Alright, enough of the heavy stuff. My last race of the year was the Baker's Dozen half marathon down in Hurricane, Utah. This was a loop race, and you had to eat at least one treat per loop. I was nervous about that, since I really am not the biggest doughnut fan. Thankfully, they quartered the doughnuts so I only ended up eating one whole doughnut for the entire race. And it didn't bother my stomach much. I also had a little hot chocolate each lap, which helped warm me up on that chilly morning. At least the rain held off until after the race. My mom actually ran the 5k that was with this half. It was her first race and I am so proud of her for taking the plunge. She was so nervous but she did great.


I think this is the biggest medal I have ever received. 
So that's it for race reports this year. I may do a year in review in a couple of weeks, I'm sure y'all are waiting with baited breath for that. I've got some big stuff going down in 2015 so I'll make sure to keep up with the blogging. Until then, happy running!

Sunday, November 2, 2014

A busy October

October was a busy running month for me. I scheduled myself five half marathons in one month. Really, it was more like three weeks. I started with the Mountain View Trail Half out on Antelope Island. This was my first ever trail half. And I have to say, it was pretty darned fantastic.

Running around with these guys? Very neat.
It was such a beautiful day out on the island. I was thrilled to see herds of bison just roaming around the trails. It turns out that the faster runners would have to break up a herd to continue on the trail. Being slower, I missed all that excitement. I took a very leisurely attitude towards this race. I carried my phone to make sure I could get pictures and I ended up stopping for a lot of photo ops.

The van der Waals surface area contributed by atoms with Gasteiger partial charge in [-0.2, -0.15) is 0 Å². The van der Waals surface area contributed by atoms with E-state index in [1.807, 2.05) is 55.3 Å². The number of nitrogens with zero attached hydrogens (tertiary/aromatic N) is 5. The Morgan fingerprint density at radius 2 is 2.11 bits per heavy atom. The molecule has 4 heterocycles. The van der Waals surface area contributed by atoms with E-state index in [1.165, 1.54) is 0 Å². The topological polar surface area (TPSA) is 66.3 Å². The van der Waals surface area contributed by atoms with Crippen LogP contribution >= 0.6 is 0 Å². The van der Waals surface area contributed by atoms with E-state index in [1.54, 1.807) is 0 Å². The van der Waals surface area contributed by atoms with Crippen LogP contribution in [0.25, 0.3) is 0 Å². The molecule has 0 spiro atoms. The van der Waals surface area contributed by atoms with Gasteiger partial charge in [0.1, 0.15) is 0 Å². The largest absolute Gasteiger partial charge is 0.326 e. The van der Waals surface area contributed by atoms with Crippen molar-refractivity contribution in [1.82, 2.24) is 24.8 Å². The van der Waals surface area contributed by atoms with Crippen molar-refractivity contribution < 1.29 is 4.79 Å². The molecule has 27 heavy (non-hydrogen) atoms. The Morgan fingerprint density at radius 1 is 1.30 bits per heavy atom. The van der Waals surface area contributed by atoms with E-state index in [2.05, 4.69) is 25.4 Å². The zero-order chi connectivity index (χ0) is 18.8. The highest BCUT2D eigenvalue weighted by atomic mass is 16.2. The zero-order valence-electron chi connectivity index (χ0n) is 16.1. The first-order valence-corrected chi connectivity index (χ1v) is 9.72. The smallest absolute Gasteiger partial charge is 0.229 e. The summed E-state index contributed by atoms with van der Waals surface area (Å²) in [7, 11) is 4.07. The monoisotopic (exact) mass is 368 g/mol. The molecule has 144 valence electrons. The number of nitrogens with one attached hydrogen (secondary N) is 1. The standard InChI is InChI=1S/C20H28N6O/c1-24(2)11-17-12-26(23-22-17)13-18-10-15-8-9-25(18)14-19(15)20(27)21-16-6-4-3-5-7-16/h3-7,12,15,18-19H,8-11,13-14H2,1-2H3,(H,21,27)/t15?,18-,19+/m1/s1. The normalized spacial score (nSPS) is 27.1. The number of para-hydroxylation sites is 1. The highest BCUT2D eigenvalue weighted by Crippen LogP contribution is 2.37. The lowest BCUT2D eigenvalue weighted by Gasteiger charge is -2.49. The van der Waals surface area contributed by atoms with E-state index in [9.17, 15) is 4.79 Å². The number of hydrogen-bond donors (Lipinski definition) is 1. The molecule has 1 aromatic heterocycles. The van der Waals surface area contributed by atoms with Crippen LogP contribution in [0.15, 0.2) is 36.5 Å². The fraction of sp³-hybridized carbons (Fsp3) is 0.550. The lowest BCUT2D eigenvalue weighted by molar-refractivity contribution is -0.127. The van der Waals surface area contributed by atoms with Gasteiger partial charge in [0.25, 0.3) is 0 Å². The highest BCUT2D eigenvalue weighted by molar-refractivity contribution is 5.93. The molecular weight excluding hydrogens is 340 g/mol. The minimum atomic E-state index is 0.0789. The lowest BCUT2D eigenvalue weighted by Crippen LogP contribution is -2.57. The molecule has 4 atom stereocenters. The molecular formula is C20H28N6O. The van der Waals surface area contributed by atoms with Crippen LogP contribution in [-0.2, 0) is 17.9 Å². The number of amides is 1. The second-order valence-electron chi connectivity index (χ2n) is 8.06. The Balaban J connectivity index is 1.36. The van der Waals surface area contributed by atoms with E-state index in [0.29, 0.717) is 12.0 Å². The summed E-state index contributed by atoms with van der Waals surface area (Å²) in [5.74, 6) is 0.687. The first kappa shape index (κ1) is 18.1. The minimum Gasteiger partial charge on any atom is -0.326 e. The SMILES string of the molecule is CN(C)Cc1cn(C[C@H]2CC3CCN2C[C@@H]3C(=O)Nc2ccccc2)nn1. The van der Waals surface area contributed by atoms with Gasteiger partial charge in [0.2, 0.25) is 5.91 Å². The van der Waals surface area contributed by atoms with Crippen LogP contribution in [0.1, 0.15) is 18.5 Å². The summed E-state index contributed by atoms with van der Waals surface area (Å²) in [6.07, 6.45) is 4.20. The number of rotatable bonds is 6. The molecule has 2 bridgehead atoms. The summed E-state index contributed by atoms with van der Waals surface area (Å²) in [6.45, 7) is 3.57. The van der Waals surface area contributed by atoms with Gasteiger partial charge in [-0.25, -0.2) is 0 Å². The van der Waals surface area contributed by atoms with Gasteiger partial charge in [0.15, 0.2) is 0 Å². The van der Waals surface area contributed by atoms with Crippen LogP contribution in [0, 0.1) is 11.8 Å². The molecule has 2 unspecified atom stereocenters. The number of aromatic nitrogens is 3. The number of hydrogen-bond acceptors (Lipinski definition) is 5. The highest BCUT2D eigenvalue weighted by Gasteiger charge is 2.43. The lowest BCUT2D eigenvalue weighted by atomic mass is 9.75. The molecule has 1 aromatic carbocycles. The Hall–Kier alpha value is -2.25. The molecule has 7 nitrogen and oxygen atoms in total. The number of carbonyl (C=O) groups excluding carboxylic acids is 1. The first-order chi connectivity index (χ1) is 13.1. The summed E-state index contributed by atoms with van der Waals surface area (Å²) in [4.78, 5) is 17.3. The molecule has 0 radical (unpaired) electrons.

Moving right along.

Bison herd! 

I probably should have tried a little harder in this race, I finished second to last... And my slow finish lead my mom to think that I had been trampled by a rogue bison. I didn't have any close calls, I was just enjoying my jaunt around the island. Next year, I'll step it up a bit.
Before the race, exited to be here!

After the race, still excited to be here!
My second race for the month was the SOJO half marathon. I ended up liking this race more than I thought I would. After enjoying the trails so much on Antelope Island, I was less than thrilled by the prospect of running though the suburbs. But the Daybreak area is filled with interesting architecture and I was pleased with the course. I ended up running a nice, strong race. I was trying to run conservatively, since the next day I would be running another half down in Moab. But sometimes, you just feel so good, you can't hold back. 

Finishing strong!

With my brother afterwards, he did the bike tour.
After I got cleaned  up from the SOJO, we hopped in the car and headed straight to Moab so I could get my packet for the Other Half the next day. The Other Half is a tough course, but I love it. This was my third year running it. I did all I could to recover my legs once we got to the hotel. I did an Epsom salt soak, foam rolling, and some yoga. It must have worked, since I was only three minutes slower than my time last year. The hills didn't seem as daunting this year. Maybe that's because I feel like I know the course now or maybe I'm just getting stronger as a runner. Either way, it's always phenomenal to run in Moab.